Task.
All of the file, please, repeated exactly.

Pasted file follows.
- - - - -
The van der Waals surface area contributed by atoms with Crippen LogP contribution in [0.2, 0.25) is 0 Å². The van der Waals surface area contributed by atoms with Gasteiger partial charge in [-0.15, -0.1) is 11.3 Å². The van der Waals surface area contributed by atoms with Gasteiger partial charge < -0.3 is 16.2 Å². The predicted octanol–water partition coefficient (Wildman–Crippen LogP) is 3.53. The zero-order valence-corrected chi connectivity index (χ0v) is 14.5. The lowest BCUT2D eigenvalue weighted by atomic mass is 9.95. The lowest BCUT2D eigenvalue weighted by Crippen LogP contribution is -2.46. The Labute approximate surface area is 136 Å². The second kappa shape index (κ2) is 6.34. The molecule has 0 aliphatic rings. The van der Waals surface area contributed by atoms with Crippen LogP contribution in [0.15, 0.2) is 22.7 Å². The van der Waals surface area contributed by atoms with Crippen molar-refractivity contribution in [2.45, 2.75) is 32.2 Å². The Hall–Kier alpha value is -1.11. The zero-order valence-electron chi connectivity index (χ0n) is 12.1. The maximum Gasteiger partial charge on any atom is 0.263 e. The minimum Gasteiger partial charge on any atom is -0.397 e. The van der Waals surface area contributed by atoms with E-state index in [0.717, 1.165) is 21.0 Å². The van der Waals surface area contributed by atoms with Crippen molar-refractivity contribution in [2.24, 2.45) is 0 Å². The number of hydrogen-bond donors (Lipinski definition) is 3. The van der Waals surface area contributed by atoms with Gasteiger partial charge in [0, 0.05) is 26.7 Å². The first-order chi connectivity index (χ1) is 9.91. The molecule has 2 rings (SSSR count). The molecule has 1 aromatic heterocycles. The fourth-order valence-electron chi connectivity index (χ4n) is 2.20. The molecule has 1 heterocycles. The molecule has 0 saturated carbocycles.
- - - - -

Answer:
The van der Waals surface area contributed by atoms with Crippen LogP contribution in [0.2, 0.25) is 0 Å². The van der Waals surface area contributed by atoms with Gasteiger partial charge in [-0.15, -0.1) is 11.3 Å². The van der Waals surface area contributed by atoms with Gasteiger partial charge < -0.3 is 16.2 Å². The predicted octanol–water partition coefficient (Wildman–Crippen LogP) is 3.53. The zero-order valence-corrected chi connectivity index (χ0v) is 14.5. The lowest BCUT2D eigenvalue weighted by atomic mass is 9.95. The lowest BCUT2D eigenvalue weighted by Crippen LogP contribution is -2.46. The Labute approximate surface area is 136 Å². The second kappa shape index (κ2) is 6.34. The molecule has 0 aliphatic rings. The van der Waals surface area contributed by atoms with Crippen LogP contribution in [0.15, 0.2) is 22.7 Å². The van der Waals surface area contributed by atoms with Crippen molar-refractivity contribution in [2.45, 2.75) is 32.2 Å². The Hall–Kier alpha value is -1.11. The zero-order valence-electron chi connectivity index (χ0n) is 12.1. The maximum Gasteiger partial charge on any atom is 0.263 e. The minimum Gasteiger partial charge on any atom is -0.397 e. The van der Waals surface area contributed by atoms with E-state index in [0.717, 1.165) is 21.0 Å². The van der Waals surface area contributed by atoms with Crippen molar-refractivity contribution in [2.24, 2.45) is 0 Å². The number of hydrogen-bond donors (Lipinski definition) is 3. The van der Waals surface area contributed by atoms with Gasteiger partial charge in [0, 0.05) is 26.7 Å². The first-order chi connectivity index (χ1) is 9.91. The molecule has 2 rings (SSSR count). The molecule has 1 aromatic heterocycles. The fourth-order valence-electron chi connectivity index (χ4n) is 2.20. The molecule has 1 heterocycles. The molecule has 0 saturated carbocycles.